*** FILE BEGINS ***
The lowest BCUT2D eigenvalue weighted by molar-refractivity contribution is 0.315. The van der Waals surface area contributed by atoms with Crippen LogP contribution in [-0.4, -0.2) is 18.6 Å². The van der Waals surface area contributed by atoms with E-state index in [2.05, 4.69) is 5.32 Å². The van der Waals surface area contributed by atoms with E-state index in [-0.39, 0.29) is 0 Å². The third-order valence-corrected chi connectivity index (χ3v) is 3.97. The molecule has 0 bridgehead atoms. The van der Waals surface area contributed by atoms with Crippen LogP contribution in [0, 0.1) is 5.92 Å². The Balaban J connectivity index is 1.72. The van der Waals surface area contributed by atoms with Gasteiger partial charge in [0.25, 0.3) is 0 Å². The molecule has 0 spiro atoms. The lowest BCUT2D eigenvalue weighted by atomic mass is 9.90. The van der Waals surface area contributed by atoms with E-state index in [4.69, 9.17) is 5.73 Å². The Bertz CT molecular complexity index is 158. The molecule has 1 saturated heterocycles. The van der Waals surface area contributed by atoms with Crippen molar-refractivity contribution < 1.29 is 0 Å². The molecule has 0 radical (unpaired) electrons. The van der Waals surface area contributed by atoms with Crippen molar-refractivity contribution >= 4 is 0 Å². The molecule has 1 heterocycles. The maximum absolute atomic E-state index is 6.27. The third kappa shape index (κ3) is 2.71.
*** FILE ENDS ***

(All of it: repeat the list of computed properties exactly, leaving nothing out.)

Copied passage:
The lowest BCUT2D eigenvalue weighted by molar-refractivity contribution is 0.315. The van der Waals surface area contributed by atoms with Crippen LogP contribution in [-0.4, -0.2) is 18.6 Å². The van der Waals surface area contributed by atoms with E-state index in [2.05, 4.69) is 5.32 Å². The van der Waals surface area contributed by atoms with E-state index in [-0.39, 0.29) is 0 Å². The third-order valence-corrected chi connectivity index (χ3v) is 3.97. The molecule has 0 bridgehead atoms. The van der Waals surface area contributed by atoms with Crippen LogP contribution in [0, 0.1) is 5.92 Å². The Balaban J connectivity index is 1.72. The van der Waals surface area contributed by atoms with Gasteiger partial charge in [0.25, 0.3) is 0 Å². The molecule has 0 spiro atoms. The lowest BCUT2D eigenvalue weighted by atomic mass is 9.90. The van der Waals surface area contributed by atoms with E-state index in [4.69, 9.17) is 5.73 Å². The Bertz CT molecular complexity index is 158. The molecule has 1 saturated heterocycles. The van der Waals surface area contributed by atoms with Crippen molar-refractivity contribution < 1.29 is 0 Å². The molecule has 0 radical (unpaired) electrons. The van der Waals surface area contributed by atoms with Crippen molar-refractivity contribution >= 4 is 0 Å². The molecule has 1 heterocycles. The maximum absolute atomic E-state index is 6.27. The third kappa shape index (κ3) is 2.71.